Amara Heyland Morrin and Juliet Martin

The Dazzle is dazzlingly sad. Langley Collyer (Ben Galvin), a failed pianist, suffers from acute obsessions and paranoia. His brother, Homer (William Battey) tries to keep them both alive. The sadness of the brothers’ situation is doubled by the fact that Langley, who notices the things everyone else misses, doesn’t always sense his brother’s despair.

Milly (Juliet Martin) is not from their world: she is hurt for having fallen into it to marry Langley – a marriage that he cancels on the wedding day. Milly reappears in the play’s second part, years later, destitute and destroyed by the tragedies in her own family, which, by comparison, brighten even the brothers’ lives. Homer, with a new purpose in rescuing Milly, proposes to her, to Langley’s dismay at the collapse of their fragile domestic order. 

Greenberg has found poetry in the overlooked and in real life.

The play, then, has classical proportions, and it is a mighty feat that this small and precise cast have shaped it into performances that earn the scale of their emotional content. The brothers are brilliant. Galvin’s serious and powerful performance fits the role of Langley perfectly and suits a character that feels everything so sharply. Battey works differently, and as impressively, with much softer edges, adjusting the highly-strung tone set by Galvin to a very human and understanding register. Each brother is more valuable in partnership with the other. That fact of family, which fails but never goes away, gives the play its tragic strength.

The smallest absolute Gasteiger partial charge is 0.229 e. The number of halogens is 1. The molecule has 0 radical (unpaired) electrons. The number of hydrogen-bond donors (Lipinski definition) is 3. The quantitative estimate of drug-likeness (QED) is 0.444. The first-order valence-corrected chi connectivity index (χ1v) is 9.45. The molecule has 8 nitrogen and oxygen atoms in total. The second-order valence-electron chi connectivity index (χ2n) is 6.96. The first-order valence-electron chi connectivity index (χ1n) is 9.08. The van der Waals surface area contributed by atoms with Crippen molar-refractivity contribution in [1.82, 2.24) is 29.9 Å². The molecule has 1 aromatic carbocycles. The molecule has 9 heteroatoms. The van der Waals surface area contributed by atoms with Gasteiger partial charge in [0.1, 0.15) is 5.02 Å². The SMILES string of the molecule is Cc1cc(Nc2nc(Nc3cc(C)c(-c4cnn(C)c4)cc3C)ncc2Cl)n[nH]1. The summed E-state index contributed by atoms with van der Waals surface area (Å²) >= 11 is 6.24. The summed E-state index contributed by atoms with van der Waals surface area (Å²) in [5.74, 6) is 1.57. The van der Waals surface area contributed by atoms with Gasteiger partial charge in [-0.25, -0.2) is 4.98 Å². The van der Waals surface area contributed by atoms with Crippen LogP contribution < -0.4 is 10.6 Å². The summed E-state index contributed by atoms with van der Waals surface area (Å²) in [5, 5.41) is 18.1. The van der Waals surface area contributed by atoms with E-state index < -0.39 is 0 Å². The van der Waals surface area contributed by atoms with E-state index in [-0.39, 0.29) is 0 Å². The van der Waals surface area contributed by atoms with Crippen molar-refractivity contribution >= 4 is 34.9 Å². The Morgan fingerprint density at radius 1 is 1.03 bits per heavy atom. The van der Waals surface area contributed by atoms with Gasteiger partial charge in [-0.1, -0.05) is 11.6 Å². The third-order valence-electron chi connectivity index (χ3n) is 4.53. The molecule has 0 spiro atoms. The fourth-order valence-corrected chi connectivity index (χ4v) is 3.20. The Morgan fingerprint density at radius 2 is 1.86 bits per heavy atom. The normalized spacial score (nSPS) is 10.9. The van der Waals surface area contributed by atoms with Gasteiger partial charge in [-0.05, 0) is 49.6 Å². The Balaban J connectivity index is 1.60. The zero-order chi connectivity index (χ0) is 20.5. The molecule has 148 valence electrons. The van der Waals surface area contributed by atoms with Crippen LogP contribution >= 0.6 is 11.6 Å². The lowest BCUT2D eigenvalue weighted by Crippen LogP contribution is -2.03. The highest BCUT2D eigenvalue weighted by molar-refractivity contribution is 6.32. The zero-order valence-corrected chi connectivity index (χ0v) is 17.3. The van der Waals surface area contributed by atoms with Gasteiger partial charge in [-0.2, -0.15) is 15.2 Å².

Amara Heyland Morrin and Juliet Martin

It is a tricky task to intrude on the performances of the brothers, but Juliet Martin makes the pair look beyond themselves, and the scenes with the three in ensemble have some of the play’s fullest ranges of tone (it’s a surprisingly funny play despite the heaps of sadness). Martin brings a levity and worldly honesty without which the play would run the risk of exhausting audiences. As it is some of the scenes are too hard-edged; but the story is forceful, and so relentlessly tests the actors’ control.


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Stunningly, Richard Greenberg’s story is true (the brothers were discovered dead in their New York home in 1947) and he matches its brutal drama with a beautiful poetry. You can hear a prosodic measure underscoring the dialogue, which is poetry working with the obsessively measured Collyer lives. Langley, looking out the window, watches the ‘unleafing of the day’. The Dazzle is a story about noticing little things, and reimagining the world with this new focus. That is to describe the condition of a good poet: Greenberg has found poetry in the overlooked and in real life.

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